In a September gathering that Nobel Peace Laureate Adolfo Perez Esquivel described as "the Pentecost of Latin America," 500 delegates celebrated the first Latin American and Caribbean meeting of the Assembly of the People of God (Asamblea del Pueblo de Dios, or APD). The delegates were elected by national assemblies in 20 countries in the region as part of an ongoing process of reflection and action on 500 years of Christian presence in the Americas.
The gathering took place outside of Quito, Ecuador, in a church camp that had surely never seen a revival quite like this one. The APD is directly tied to the prophetic tradition of giving voice to the voiceless, the forgotten, the marginalized. But in the ongoing APD process the region's poor majority is speaking for itself and making its own discoveries.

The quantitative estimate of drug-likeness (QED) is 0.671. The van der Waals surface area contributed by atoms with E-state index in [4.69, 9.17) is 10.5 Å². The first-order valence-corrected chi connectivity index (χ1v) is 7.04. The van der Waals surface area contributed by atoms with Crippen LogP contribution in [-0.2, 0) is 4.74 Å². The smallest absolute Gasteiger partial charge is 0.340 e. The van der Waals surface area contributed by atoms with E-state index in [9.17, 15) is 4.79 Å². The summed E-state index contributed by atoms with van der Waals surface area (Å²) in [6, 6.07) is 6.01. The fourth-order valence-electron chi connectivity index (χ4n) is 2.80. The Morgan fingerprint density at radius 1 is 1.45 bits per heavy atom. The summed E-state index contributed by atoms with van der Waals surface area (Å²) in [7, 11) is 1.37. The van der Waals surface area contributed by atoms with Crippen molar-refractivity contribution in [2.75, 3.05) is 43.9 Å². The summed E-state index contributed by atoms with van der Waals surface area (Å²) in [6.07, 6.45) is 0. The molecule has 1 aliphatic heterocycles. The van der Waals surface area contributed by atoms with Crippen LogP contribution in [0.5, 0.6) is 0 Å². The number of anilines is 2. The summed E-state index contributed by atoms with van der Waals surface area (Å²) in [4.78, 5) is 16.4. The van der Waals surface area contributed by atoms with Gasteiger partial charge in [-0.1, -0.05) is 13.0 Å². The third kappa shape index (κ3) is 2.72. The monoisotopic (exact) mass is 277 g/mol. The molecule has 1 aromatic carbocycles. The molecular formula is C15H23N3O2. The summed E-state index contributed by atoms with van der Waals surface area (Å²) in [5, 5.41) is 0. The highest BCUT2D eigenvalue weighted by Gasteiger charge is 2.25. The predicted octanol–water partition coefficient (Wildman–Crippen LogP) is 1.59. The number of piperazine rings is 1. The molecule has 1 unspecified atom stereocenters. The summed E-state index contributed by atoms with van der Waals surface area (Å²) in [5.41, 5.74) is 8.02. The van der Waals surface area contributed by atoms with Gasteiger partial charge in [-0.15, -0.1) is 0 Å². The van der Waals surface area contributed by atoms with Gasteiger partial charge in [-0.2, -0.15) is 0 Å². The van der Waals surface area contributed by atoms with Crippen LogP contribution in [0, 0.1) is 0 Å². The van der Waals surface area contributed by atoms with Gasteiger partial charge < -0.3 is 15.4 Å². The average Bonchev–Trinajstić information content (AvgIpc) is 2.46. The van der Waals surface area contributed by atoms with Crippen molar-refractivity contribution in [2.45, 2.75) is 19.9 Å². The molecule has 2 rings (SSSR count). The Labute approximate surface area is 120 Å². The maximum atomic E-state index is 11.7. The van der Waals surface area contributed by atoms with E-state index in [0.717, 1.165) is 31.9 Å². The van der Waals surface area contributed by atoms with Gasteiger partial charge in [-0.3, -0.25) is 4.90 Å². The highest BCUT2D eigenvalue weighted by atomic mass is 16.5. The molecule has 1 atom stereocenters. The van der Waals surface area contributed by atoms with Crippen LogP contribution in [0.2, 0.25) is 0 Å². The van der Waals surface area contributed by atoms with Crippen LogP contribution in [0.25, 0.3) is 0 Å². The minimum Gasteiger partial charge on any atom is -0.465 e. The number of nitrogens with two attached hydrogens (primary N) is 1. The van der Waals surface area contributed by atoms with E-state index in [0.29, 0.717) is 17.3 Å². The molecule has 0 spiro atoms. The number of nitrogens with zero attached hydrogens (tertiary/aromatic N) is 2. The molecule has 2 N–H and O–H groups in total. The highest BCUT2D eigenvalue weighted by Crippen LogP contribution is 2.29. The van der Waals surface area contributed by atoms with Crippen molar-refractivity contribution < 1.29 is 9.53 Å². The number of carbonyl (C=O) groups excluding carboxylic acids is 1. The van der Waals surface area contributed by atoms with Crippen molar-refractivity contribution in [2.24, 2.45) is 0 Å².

The message was one of courage and determination, but also of the pain of those for whom survival is a daily challenge. A woman from Costa Rica's Atlantic coast denounced that the International Monetary Fund's (IMF) strategy for the elimination of poverty is simple: Eliminate the poor, imposing austerity measures that undermine their very survival.
In one discussion after another, people talked about how the neoliberal economic policies now in vogue have rendered surplus millions of Latin America's poor. These people no longer have a constructive role to play in current development plans. Moreover, they are regarded as a burden, and they are indeed dying in increasing numbers as a result of IMF-mandated cuts in food subsidies, sanitation, health care, and other social spending.